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Legislative Updates

State battles: Illinois rejects ‘right to work’ proposal

The Illinois State House of Representatives voted unanimously to reject Gov. Bruce Rauner’s (R) proposal to create local (and so-called)  “right-to-work” zones in the state as a part of his so-called “Turnaround Agenda.”

“Right to work,” which has transformed into one of the governor’s marquee issues, is designed to prevent employees and employers from negotiating agreements that require all workers who receive the benefits of a collective-bargaining agreement to pay their share of the costs of representing them. 

If passed, these measures—which are being promoted in states nationwide—would allow workers to pay nothing and still get all the benefits of union membership.

Rauner, who had been adamant about taking up a “right-to-work” measure within the first 100 days of his administration, has traveled the state trying to gain support for the measure in his state. He was reportedly baited by Democrats into taking a vote on it in the House chamber, where House Speaker Mike Madigan (D) forced a vote on a measure put forward by Democrats to intentionally show the broad lack of support within Illinois for “right-to-work.”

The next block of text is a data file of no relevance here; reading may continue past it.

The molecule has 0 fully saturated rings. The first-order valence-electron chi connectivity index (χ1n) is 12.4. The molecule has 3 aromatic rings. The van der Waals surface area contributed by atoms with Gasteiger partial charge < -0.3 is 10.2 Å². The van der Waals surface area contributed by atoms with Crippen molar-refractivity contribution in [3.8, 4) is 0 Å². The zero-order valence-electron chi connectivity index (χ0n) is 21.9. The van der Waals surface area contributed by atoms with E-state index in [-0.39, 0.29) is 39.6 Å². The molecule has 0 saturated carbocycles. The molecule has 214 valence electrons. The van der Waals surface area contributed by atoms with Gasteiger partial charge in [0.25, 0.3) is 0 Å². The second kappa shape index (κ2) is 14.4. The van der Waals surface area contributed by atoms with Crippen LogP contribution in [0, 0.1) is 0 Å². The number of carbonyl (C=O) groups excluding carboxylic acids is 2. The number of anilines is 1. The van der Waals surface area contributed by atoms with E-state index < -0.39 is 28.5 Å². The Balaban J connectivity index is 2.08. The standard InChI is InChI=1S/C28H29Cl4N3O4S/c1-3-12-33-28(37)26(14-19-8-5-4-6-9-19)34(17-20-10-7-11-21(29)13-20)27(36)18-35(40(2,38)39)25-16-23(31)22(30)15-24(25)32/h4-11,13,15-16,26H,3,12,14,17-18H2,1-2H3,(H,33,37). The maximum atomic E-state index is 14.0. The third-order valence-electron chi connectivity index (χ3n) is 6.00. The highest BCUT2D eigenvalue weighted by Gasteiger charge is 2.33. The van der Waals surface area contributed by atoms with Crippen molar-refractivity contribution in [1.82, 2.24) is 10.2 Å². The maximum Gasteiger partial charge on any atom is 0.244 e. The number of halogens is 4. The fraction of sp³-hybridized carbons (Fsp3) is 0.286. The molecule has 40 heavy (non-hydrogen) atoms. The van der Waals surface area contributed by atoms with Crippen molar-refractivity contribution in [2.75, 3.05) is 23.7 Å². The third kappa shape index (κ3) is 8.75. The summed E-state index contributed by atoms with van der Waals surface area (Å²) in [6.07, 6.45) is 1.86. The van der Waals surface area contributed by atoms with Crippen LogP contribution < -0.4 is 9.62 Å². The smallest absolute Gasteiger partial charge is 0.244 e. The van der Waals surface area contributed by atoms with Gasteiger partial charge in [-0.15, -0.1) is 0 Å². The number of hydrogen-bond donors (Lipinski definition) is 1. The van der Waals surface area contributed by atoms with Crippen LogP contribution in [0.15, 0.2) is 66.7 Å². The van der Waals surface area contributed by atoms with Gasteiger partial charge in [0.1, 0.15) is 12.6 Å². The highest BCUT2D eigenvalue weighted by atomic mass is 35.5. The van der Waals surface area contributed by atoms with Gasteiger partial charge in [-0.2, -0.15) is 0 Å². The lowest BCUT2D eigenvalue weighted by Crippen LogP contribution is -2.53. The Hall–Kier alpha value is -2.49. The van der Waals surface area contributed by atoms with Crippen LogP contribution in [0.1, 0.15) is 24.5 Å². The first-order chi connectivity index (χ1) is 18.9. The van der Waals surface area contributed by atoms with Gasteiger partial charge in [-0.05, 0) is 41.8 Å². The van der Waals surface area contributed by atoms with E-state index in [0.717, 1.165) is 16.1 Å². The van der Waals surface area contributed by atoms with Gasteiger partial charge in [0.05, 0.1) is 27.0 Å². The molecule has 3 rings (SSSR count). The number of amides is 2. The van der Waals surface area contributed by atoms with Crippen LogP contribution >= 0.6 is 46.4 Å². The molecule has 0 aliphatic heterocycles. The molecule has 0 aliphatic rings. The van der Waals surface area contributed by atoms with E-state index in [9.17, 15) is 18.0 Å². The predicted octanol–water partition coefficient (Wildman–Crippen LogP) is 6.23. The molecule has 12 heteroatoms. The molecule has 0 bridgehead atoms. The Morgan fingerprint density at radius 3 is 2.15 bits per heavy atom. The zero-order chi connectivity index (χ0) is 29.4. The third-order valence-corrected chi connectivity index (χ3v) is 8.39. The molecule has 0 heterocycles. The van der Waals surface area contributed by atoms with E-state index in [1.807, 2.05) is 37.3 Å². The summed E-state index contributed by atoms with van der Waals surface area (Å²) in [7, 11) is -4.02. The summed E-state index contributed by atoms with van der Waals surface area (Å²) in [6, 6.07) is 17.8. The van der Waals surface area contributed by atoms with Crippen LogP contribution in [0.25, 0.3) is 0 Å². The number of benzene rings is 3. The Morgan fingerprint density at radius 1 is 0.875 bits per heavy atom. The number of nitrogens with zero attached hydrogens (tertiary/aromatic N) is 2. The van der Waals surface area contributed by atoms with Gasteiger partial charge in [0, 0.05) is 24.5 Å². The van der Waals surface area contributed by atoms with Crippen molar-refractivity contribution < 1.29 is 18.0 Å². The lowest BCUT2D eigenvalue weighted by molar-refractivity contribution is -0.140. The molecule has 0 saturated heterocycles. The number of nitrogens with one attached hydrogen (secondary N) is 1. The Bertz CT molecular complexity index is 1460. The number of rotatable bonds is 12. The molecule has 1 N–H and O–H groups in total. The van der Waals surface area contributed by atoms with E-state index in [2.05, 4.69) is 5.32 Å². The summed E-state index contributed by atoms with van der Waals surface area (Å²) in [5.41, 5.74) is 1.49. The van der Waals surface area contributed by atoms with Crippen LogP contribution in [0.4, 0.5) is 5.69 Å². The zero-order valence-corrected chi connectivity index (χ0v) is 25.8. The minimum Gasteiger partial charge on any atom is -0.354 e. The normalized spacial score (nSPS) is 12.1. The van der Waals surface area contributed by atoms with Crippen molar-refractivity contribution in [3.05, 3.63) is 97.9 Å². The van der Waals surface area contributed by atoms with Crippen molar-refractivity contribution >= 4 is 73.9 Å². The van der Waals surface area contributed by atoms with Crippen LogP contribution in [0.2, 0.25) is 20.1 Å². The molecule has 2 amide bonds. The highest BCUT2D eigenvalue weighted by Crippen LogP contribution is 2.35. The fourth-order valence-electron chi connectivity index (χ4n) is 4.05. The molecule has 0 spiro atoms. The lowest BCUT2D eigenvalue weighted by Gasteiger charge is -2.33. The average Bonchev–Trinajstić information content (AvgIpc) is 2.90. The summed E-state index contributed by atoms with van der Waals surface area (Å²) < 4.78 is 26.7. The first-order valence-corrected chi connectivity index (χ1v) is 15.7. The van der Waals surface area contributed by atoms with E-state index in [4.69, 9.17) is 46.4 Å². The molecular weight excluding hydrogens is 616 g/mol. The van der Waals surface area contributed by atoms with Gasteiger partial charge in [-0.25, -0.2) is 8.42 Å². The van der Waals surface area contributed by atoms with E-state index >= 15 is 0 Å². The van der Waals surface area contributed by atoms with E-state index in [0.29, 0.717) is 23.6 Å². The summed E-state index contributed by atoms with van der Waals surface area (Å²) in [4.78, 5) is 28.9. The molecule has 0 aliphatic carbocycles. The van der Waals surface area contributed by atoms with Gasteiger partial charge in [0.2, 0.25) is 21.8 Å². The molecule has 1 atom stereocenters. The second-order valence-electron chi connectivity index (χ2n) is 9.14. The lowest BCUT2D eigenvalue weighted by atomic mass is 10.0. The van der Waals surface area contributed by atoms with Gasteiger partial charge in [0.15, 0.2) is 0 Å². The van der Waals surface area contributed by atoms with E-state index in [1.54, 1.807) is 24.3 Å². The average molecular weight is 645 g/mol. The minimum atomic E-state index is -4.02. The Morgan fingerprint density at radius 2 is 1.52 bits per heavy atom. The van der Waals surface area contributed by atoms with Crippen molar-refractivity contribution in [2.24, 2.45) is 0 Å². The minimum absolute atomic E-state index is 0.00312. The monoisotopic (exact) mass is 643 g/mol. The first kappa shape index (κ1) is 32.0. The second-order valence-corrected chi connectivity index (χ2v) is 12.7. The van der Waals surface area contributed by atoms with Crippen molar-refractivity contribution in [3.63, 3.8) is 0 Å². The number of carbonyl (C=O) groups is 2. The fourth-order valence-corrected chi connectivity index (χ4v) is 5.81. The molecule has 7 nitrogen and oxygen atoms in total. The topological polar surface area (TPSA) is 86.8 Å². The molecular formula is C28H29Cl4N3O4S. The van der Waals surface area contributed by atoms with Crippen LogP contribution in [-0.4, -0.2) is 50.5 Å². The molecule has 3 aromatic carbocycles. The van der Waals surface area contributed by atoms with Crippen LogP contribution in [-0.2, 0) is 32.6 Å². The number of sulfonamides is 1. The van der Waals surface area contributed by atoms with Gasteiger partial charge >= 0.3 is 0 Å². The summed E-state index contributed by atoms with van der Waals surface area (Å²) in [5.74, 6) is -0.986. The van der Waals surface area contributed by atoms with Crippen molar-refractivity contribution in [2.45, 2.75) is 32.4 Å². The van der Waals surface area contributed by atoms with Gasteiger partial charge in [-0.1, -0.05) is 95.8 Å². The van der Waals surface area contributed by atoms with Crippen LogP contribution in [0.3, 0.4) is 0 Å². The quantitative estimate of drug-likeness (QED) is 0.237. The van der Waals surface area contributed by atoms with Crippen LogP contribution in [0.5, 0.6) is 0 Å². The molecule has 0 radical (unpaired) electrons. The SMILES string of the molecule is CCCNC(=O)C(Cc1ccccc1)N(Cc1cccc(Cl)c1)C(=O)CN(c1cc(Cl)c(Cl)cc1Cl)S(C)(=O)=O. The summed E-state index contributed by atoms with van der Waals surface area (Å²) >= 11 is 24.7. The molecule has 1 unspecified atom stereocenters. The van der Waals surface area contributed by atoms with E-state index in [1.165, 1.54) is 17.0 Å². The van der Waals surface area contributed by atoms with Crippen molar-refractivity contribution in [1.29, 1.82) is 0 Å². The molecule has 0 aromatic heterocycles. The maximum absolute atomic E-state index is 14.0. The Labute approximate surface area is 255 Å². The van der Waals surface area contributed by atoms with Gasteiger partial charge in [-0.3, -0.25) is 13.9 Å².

The vote resulted in 72 “no” votes and zero “yes” votes. Thirty-seven of the State House delegation simply voted “present,” which is a refusal to take a side. Several Republicans left the chamber during the vote in an act of defiance to protest the process by which the legislation was introduced.

“So-called ‘right-to-work’ proposals are clear attacks on workers’ rights,” NALC President Fredri Rolando said. “It’s encouraging to see pro-union states such as Illinois reject these policies.”

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